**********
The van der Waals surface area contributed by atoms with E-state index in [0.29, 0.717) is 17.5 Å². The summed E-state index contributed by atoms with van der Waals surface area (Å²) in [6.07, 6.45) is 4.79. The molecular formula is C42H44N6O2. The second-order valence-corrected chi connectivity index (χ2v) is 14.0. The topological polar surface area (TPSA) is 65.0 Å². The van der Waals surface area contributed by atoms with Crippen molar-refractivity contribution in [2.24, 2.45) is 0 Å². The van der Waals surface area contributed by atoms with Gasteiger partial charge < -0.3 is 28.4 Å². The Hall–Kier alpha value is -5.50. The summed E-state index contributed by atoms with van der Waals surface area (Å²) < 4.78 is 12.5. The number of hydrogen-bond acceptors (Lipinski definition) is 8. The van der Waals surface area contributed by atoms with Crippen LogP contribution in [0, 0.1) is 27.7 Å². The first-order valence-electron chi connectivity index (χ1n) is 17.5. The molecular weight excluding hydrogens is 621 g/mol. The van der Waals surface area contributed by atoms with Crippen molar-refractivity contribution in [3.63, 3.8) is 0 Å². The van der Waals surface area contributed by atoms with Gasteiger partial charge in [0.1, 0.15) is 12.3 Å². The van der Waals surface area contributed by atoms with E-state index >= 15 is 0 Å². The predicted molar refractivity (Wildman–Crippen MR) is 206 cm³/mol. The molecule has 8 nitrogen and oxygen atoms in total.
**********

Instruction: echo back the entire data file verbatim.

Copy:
The van der Waals surface area contributed by atoms with E-state index in [0.29, 0.717) is 17.5 Å². The summed E-state index contributed by atoms with van der Waals surface area (Å²) in [6.07, 6.45) is 4.79. The molecular formula is C42H44N6O2. The second-order valence-corrected chi connectivity index (χ2v) is 14.0. The topological polar surface area (TPSA) is 65.0 Å². The van der Waals surface area contributed by atoms with Crippen molar-refractivity contribution in [2.24, 2.45) is 0 Å². The van der Waals surface area contributed by atoms with Gasteiger partial charge < -0.3 is 28.4 Å². The Hall–Kier alpha value is -5.50. The summed E-state index contributed by atoms with van der Waals surface area (Å²) < 4.78 is 12.5. The number of hydrogen-bond acceptors (Lipinski definition) is 8. The van der Waals surface area contributed by atoms with Crippen LogP contribution in [0, 0.1) is 27.7 Å². The first-order valence-electron chi connectivity index (χ1n) is 17.5. The molecular weight excluding hydrogens is 621 g/mol. The van der Waals surface area contributed by atoms with Crippen molar-refractivity contribution in [3.63, 3.8) is 0 Å². The van der Waals surface area contributed by atoms with Gasteiger partial charge in [0.1, 0.15) is 12.3 Å². The van der Waals surface area contributed by atoms with E-state index >= 15 is 0 Å². The predicted molar refractivity (Wildman–Crippen MR) is 206 cm³/mol. The molecule has 8 nitrogen and oxygen atoms in total.